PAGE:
Gonggoi's the right film for everyone who has always criticized modern Asian horror as just too classy, stylish and thoughtful. It proudly stands in the grand and hopeless tradition of films shot probably on a single digital camera, featuring 60s sexploitation film acting ("Just act naturally", the director probably said) and some of those ultra erotic fully clothed necking sex and lacking any kind of sense whatsoever.

This Thai beauty of a film even adds a few classy touches of its own in the form of people "dancing" (and one can't use the word loosely enough here) to bad cover versions of the greatest hits of the 80s (I was especially enamored by, that is laughing like a loon about, the "Theme from Footlose") and the nature of its monster.

Ah, the monster/spirit/whatever...It acts like a killer in a slasher movie, full of dislike for young people and sex, but looks like your classic guy in a ratty gorilla costume (with glowing red eyes!), while jumping around like a rabbitt and gutting its victims in small fountains of very rubbery gore. Oh, and it also has the ability to take the form of its victims (plus glowing red eyes, obviously), not that this leads to much plotwise, yet I still appreciate the creative flourish.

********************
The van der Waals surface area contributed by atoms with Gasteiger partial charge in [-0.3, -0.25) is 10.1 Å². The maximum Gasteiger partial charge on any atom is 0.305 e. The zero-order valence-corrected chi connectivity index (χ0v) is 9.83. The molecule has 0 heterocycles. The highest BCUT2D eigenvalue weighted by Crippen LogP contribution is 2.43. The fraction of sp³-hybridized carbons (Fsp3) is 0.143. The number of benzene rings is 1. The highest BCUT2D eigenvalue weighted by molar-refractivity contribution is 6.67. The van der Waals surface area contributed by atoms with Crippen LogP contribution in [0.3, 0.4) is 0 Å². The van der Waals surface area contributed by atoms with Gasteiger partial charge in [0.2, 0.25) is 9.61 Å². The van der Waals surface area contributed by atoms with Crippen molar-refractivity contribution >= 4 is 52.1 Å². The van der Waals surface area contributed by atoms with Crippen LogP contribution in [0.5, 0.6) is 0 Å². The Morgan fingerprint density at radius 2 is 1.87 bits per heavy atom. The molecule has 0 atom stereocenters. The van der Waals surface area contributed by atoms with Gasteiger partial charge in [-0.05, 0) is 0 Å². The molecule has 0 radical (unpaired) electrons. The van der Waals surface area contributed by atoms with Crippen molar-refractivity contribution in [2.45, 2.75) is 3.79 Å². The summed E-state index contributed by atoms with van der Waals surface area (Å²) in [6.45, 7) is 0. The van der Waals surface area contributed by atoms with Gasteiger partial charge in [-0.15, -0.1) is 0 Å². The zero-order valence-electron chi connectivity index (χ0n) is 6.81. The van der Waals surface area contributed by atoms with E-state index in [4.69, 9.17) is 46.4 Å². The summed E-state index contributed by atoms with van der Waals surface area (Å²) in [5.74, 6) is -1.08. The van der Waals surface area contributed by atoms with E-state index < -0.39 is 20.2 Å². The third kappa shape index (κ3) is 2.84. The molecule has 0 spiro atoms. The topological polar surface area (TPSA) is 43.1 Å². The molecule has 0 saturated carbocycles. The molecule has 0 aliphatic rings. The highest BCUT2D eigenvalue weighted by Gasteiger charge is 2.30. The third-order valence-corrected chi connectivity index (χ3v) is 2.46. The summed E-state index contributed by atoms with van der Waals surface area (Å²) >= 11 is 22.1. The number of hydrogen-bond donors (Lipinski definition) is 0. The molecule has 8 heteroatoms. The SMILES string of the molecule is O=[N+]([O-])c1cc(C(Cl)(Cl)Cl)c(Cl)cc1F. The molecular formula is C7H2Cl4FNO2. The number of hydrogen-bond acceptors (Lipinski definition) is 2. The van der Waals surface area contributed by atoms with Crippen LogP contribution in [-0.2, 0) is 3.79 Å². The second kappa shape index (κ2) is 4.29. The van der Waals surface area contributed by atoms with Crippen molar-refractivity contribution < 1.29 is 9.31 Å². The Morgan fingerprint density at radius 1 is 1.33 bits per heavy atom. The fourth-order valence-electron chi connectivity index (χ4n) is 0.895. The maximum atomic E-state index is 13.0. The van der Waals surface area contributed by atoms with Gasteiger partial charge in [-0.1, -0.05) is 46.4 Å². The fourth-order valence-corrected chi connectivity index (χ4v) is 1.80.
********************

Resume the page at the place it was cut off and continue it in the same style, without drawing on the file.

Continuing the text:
For friends of the inept and gorilla costumes this is a minor recommendation. Just don't expect something as transcendent as Shaitani Dracula or the always beloved Eegah!.


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Tuesday, February 17, 2009